When I think of the great American specialty cutler, SOG Knives, I usually think of the martially oriented blades that they are well known for like the topflight replicas of the legendary Vietnam-Era Studies and Observation Group combat blade or the Navy issue SOG SEAL-2000. Often, pocket tools come to mind, as SOG was also a pioneer in that area.
Now SOG is displaying a full-featured lineup of push-button auto knives and I am sure they will appeal to the folks who often buy SOG knives for their value, overall quality and thoughtful design.
The new SOG-TACAutos are an updated version of the well-proven button lock “Black Knife”-style aluminum-handled switchblade. They are nicely made and lock up fairly snugly. The blades fire quickly and they are well polished and ground with just a hint of grabbiness at the edge—a perfect everyday edge in my estimation. SOG has wisely chosen to build a full-size auto line of auto knives that are thinner than almost all others on the market. The comfortable size means that the SOG knives are easy to carry, lightweight and don’t sacrifice any strength over other similar knives.
The sliding safety, positioned on the right scale opposite the button-lock, locks the blade in the open and closed position for extra security. Nice work, SOG—the ability to securely lock the blade in the open position along with the normal lock gives this knife almost fixed blade-style performance if needed. It is also easy to access the safety with your trigger finger if you are right-handed. A handy deep-pocket style clip lets the knife hide low in the pocket and away from curious eyes. This is a feature that most knife people really appreciate.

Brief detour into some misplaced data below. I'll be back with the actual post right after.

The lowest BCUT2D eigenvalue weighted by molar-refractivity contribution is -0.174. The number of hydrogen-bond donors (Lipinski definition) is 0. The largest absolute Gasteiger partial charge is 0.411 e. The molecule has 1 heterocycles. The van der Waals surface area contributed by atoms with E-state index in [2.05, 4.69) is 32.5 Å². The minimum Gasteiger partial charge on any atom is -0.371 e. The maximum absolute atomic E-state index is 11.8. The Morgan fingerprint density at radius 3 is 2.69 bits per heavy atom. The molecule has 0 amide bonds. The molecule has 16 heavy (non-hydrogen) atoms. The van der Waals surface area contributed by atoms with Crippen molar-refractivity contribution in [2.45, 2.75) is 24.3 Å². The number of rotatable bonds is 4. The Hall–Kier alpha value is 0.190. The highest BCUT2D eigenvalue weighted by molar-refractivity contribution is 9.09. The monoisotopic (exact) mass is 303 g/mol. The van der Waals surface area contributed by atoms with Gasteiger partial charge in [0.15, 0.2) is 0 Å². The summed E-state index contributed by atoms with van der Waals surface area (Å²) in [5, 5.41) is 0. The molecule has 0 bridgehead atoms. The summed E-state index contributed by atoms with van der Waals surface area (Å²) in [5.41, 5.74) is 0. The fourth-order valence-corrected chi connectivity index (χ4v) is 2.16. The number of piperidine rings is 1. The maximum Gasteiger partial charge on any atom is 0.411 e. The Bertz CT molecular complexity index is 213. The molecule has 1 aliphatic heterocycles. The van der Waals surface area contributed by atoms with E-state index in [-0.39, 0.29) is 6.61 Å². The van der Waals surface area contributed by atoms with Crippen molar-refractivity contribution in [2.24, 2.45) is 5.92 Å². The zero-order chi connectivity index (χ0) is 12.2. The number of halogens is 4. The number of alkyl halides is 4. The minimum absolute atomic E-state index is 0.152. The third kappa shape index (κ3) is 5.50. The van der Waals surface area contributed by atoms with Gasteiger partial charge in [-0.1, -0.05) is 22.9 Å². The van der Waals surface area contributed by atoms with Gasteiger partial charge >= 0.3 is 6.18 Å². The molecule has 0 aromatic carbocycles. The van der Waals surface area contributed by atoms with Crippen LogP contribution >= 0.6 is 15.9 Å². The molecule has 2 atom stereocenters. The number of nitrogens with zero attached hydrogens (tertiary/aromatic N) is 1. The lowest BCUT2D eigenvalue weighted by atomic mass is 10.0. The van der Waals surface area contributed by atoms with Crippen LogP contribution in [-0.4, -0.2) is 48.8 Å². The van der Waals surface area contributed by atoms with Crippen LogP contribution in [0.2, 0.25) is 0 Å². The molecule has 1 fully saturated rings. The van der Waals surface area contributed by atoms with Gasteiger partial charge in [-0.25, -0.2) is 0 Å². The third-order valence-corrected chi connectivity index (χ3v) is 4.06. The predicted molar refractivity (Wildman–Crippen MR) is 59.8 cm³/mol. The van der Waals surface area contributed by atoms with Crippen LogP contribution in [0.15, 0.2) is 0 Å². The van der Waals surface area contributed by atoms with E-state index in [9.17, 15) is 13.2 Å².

A TAC For Every Mission
The SOG-TAC is the flagship of the line and sports a unique, big belly “bayonet” blade, recurved “tactical drop point” or squarish tanto tip. All blades boast some very effective serrations and much cutting power. The G-10 inlay provides decent grip and the glow-in-the-dark SOG crosshair logo will allow you to find this knife in pitch-black darkness as long as it is exposed to a bit of light earlier that day. All SOG-TAC blades are AUS-8, the fine Japanese steel that is somewhat equivalent to 440-C on the performance scale and highly corrosion resistant.
The smaller SOG-TAC Mini line retains the bayonet blade shapes and tanto into a smaller 3-inch-blade package, sans the G-10 inserts. An appropriate-sized knife for everyday, “business class” use. In lending out a few SOG-TAC’s, I got similar feedback—“lightweight but still full size,” “snappy” and “comfortable to carry.” The light weight of the full-size models at 3.5 ounces is appreciated by all the users who carried a SOG-TAC. The Mini is a feathery 2.5 ounces. The smoothly radiused edges and slim shapes really reduce the overall weight. On the downside, one tester’s knife developed some blade play and no one liked how the small safety was free to rattle a bit when not in use.
When I think of the great American specialty cutler, SOG Knives, I usually think…
by Len Waldron / Jan 1, 2011